News

October 29, 2008 - Updated on January 20, 2016

Outrage over 36-month prison sentences passed on three journalists


Reporters Without Borders is deeply outraged by the sentences of two and a half years in prison which a Damascus court passed today on three Syrian journalists and nine other pro-democracy activists - all members of the Damascus Declaration National Council. “These dissidents, who have been gagged by a subservient judicial system, need the support of all those who are committed to freedom of opinion and expression,” the organisation said.
Reporters Without Borders is deeply outraged by the sentences of two and a half years in prison which a Damascus court passed today on three Syrian journalists and nine other pro-democracy activists - all members of the Damascus Declaration National Council. The press freedom organisation calls on the international community, including the European Union, whose presidency is currently held by France, to take a greater interest in the fate of prisoners of conscience in Syria. “These disgraceful sentences were to be expected, given Syria's appalling human rights record, but they are nonetheless shocking,”Reporters Without Borders said. “The international community cannot continue treating this regime with kid gloves if it persecutes its journalists and civil society in such a brutal manner. These dissidents, who have been gagged by a subservient judicial system, need the support of all those who are committed to freedom of opinion and expression.” The twelve Damascus Declaration members sentenced today were Fida'a Al-Horani (a doctor), Ali Abdallah (a journalist), Akram Al-Bunni (a journalist), Riyad Seif (an industrialist and former parliamentarian), Fayez Sara (a journalist), Ahmad Taama (a doctor), Jabr Al-Shufi (a civil servant), Walid Al-Bunni (a doctor), Yasser Al-Iti (a doctor), Mohammed Hajji Darwish (a civil servant), Marwan Al-Aach (an engineer) and Tala Abu-Dan (a painter and sculptor). After the president of the Damascus court of assizes announced the sentences, the 12 defendants joined hands and shouted pro-democracy slogans. Their lawyers have 30 days to file appeals. Khalil Maatouk, a member of their legal defence team, condemned what he called a “political trial.” Signed in October 2005 by opposition representatives and leading members of civil society, the Damascus Declaration is a call for change based on political freedom, respect for ethnic and religious minorities, separation of powers and free expression. More than 160 members of the Damascus Declaration National Council met in the Syrian capital on 1 December 2007 to elect a secretariat and to reaffirm their commitment to democratic reform at the end of a “peaceful and progressive process.” Around 40 of its members were arrested in the course of the following five or six months, and 12 of them - the 12 sentenced today - were eventually charged with publishing false information with the aim of harming the state, membership of a secret organisation designed to destabilise the state and inciting ethnic and racial tension. Syria is now the Middle East's second largest prison for the media, after Iran, with a total four journalists and five cyber-dissidents currently detained. It was ranked 159th out of 173 countries in the world press freedom index which Reporters Without Borders issued on 22 October. To assist news media who are interested, Reporters Without Borders has prepared a short report on the Damascus Declaration detainees with a caricature by Algerian cartoonist Ali Dilem. Download this document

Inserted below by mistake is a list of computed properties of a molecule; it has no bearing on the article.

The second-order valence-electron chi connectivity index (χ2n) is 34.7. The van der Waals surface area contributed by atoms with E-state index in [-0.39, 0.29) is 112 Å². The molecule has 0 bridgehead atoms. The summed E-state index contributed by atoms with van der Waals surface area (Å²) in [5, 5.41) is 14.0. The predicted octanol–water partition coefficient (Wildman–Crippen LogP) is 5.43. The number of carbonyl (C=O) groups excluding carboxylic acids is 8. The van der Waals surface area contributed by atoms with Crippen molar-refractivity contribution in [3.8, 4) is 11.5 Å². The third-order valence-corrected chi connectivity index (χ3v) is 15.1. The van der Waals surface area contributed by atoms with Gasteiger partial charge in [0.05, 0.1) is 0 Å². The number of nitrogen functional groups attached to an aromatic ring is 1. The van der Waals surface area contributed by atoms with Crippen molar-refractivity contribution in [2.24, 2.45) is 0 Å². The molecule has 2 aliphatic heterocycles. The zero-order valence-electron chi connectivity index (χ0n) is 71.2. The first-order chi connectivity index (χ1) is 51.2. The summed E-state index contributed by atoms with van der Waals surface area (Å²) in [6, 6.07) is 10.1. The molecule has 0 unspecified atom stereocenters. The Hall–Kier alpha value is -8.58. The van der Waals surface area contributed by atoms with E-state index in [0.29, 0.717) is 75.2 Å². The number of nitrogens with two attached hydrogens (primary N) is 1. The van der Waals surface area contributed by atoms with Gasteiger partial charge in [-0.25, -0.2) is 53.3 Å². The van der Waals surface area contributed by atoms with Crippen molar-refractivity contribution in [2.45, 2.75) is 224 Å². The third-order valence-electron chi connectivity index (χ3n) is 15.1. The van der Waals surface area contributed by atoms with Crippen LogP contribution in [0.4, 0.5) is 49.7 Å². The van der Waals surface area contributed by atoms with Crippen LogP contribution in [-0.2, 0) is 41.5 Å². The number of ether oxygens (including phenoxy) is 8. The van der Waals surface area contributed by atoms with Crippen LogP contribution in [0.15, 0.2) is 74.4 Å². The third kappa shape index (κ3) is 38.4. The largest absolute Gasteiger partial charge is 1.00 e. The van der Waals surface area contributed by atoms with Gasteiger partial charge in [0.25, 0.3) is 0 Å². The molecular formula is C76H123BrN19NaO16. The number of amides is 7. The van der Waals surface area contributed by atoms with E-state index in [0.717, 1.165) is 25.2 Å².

-------------- Three journalists await court's verdict Twelve Syrian pro-democracy activists will today learn the court's verdict in the prosecution brought against them by the government. Charged with publishing false information with the aim of harming the state, membership of a secret organisation designed to destabilise the state and inciting ethnic and racial tension, they face up to 10 years in prison. They are all members of the Damascus Declaration National Council and - except for Fida Al-Horani, who is in Duma women's prison - they have all been held in Adra prison, north of Damascus, since last December or January. Their chances of being freed at the end of the trial are nil. Their fate was sealed the day they were arrested. In Syria, judicial proceedings are mere formalities for the government and the security apparatus it depends on. Signed in October 2005 by opposition representatives and leading members of civil society, the Damascus Declaration is a call for change based on political freedom, respect for ethnic and religious minorities, separation of powers and free expression. More than 160 members of the Damascus Declaration National Council met in the Syrian capital on 1 December 2007 to choose a secretariat and to reaffirm their commitment to democratic reform at the end of a “peaceful and progressive process.” The 12 detainees who will be in court today were all at that meeting. Their trial began on 30 July. Three of the 12 defendants are independent journalists as well as human rights activists. They are: Ali Abdallah, 58, who was arrested on 17 December 2007. He appeared to be in poor physical shape at the first hearing, showing signs of having been beaten and tortured while in detention. He is suffering from a loss of hearing in his left ear but has not yet been allowed to see a specialist. Fayez Sara, 58, a contributor to Arabic-language publications such as Assafir, Al-Hayat and Al-Arab Al-Yom. He was arrested on 3 January not just for participating in the Damascus Declaration National Council meeting but also for reporting the wave of arrests of fellow participants on satellite TV stations. Akram Al-Bunni, 51, a writer and columnist who was arrested on 12 December 2007. A committed human rights activists, he often wrote about the Syrian regime's arbitrary behaviour for the Arabic-language press.